The most exciting bubbles I know of are ones that I cultured myself! I know that natural yeasts cultivated into a sourdough starter are much preferable to commercial yeast, so earlier this summer I carefully grew a starter out of sprouted spelt flour.
About naturally grown sourdough starter from the Weston Price website:
Of course the sourdough fermentation of flour from whole wheat and rye to make bread has strong traditions in several countries of the world, whether the breads are leavened, oven-baked loaves or flat leavened breads cooked over hot coals. This method is time-consuming and–even more problematic for the modern age–requires the careful maintenance of a culture medium, the sourdough starter, which is a stable relationship of a family of wild yeast fungi and several strains of local lactobacilli. Rather like the carefully nurtured cultures and caves that produce delectable fermented cheeses, sourdough bread cultures are a product of place and the people who care for them and use them. They are all different, produce flavors and rates of fermentation peculiar and beloved unto themselves, require temperatures and other conditions known intimately and respected by the baker. Commercial baker’s yeast, on the other hand, is a monoculture of just one single variety of yeast, grown to be a consistently fast and vigorous replicator and producer of carbon dioxide, but incapable of developing grain flavors (the lactobacilli are best at that). Sourdough cultures produce reliably leavened and complexly flavored breads via the alchemical communion of the culture microorganisms, flour, water, fire and time–plenty of time.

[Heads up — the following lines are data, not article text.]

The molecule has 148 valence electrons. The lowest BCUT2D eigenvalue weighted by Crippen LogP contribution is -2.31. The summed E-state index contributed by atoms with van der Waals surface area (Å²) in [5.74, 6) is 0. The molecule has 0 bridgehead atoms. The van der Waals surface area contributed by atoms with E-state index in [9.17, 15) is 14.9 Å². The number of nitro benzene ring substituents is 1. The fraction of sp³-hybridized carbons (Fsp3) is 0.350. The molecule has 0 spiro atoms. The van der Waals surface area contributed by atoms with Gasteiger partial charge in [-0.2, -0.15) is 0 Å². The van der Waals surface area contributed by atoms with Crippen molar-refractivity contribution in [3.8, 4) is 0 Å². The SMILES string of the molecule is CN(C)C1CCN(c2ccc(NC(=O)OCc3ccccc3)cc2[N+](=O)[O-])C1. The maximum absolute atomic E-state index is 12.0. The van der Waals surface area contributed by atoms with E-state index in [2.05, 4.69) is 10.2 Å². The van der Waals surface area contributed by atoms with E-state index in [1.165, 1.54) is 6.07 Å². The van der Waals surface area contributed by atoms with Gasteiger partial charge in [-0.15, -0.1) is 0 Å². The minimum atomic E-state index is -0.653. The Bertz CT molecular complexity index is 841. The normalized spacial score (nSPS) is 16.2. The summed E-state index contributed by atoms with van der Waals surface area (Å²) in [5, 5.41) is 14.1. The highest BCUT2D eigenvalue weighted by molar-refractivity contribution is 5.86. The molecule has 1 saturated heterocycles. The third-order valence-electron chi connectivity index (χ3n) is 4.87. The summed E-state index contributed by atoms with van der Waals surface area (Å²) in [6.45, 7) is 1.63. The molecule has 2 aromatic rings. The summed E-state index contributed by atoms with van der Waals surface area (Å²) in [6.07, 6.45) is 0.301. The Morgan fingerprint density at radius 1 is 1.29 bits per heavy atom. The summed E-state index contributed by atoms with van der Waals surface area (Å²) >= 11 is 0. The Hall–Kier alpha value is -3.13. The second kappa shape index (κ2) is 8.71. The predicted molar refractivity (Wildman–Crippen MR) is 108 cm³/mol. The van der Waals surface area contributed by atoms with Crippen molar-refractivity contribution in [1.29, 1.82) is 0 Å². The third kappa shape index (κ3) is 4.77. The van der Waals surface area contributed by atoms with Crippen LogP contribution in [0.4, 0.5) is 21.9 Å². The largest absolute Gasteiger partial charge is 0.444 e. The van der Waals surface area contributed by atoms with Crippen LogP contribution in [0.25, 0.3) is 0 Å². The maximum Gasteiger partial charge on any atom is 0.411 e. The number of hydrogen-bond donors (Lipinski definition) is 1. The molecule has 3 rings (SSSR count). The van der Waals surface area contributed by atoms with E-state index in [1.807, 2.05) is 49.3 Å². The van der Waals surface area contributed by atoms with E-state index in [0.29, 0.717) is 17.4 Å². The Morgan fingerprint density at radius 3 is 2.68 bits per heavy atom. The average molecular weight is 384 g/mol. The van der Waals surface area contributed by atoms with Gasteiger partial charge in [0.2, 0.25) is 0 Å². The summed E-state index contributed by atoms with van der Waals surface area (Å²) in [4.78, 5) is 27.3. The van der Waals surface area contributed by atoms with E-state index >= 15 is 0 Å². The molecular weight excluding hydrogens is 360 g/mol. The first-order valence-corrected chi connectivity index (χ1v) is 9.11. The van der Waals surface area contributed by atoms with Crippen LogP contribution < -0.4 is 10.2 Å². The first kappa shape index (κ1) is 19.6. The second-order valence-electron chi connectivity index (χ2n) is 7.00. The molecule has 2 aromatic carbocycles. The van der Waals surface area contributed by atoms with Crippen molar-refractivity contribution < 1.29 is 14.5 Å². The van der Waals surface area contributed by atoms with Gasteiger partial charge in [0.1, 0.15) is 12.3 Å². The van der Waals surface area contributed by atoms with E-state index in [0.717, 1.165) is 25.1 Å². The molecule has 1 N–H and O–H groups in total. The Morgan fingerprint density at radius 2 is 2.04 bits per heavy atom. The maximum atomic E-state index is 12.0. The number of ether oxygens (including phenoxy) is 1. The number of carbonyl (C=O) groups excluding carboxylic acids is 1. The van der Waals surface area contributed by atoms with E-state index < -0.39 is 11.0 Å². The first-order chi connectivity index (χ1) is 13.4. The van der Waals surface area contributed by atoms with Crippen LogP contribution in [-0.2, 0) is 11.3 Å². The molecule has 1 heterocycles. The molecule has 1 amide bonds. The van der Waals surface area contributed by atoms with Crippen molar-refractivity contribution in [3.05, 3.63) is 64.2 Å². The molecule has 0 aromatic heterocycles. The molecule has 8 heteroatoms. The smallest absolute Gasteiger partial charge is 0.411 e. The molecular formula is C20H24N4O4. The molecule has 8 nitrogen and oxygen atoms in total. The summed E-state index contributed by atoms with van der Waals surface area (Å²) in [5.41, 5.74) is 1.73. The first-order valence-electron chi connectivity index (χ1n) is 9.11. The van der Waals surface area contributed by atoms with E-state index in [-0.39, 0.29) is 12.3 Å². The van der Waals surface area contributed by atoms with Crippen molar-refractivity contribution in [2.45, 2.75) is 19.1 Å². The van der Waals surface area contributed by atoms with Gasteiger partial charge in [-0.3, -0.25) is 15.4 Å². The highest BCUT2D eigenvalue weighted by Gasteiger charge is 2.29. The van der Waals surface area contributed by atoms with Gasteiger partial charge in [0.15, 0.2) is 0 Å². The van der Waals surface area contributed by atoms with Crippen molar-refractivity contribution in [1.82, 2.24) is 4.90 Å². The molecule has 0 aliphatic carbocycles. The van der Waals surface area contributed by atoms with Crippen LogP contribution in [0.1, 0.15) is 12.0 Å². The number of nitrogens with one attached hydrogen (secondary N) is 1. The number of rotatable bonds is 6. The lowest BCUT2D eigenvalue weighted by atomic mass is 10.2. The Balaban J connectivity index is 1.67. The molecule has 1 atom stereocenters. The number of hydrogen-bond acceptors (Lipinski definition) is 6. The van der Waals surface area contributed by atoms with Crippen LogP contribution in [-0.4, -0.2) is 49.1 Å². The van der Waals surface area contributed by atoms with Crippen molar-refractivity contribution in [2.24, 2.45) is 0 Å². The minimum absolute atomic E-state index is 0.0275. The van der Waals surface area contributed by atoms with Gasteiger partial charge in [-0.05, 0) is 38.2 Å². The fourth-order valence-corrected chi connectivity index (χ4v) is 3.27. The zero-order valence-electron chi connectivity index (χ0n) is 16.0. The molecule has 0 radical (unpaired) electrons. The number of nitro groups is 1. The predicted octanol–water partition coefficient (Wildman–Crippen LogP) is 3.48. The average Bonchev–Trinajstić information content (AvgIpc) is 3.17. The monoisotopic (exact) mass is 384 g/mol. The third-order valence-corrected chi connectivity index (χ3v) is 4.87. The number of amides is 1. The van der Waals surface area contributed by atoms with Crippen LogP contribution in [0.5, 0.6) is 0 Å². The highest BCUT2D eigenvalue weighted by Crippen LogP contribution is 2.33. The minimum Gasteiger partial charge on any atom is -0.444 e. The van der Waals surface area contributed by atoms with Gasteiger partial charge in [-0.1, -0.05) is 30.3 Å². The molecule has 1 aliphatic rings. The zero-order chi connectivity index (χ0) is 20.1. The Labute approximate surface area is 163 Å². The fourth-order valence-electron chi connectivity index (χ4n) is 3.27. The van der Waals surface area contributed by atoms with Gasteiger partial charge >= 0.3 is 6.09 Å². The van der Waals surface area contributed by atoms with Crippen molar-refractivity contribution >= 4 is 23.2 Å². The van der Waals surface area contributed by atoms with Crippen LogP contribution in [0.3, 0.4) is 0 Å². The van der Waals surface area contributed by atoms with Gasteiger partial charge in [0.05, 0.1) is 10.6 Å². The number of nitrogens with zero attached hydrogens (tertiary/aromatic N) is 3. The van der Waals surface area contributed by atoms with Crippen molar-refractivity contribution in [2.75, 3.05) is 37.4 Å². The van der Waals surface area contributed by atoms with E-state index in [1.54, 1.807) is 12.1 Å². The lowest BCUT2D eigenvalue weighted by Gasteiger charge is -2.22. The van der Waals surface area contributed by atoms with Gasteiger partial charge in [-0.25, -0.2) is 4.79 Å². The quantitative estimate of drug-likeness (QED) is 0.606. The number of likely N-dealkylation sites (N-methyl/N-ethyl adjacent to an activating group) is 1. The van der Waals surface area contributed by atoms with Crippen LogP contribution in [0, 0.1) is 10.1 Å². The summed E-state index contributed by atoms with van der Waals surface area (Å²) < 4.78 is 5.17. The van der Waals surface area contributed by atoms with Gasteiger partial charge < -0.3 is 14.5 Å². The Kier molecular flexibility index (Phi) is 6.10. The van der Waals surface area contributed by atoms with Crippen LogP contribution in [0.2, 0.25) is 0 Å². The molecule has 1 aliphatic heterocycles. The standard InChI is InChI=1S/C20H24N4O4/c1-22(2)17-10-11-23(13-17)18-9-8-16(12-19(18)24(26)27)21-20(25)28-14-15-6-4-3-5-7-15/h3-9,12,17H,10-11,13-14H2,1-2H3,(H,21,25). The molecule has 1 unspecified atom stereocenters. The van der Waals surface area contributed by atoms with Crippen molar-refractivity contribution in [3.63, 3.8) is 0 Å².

To make the starter, I started with just a couple tablespoons of sprouted spelt flour, mixed with filtered water to form a paste, placed in a small bowl and covered with a towel to leave on the countertop. Every couple days I added another tablespoon of flour and water, and not even a week later I saw bubbles, meaning the starter was doing what it should be. As the starter outgrew the custard cup that it was in, I put it in an A&W mug; its tall so it holds a lot, but doesn’t take up much room on my counter. I’m too nervous to transfer my sourdough down to the basement with the other ferments, I’m afraid I’d forget about it and kill it, so I let it take up precious counter space.
I used sprouted spelt flour as my starter just because I had it on hand, good quality whole wheat can be used as well. I had followed sourdough starter recipes in the past (usually with white flour) and it seemed like an awful lot of waste if they didn’t work out, so I started small, only using a couple tablespoons until I saw bubbles, which meant that my starter was working and fermenting properly.
I continue to feed my starter 2-3 times a week; more if I need it to grow more so I can use it to make bread, less if I’m not making bread that week. I’ll tell you how I make my sourdough bread next.
Do you make sourdough? Do you like sourdough?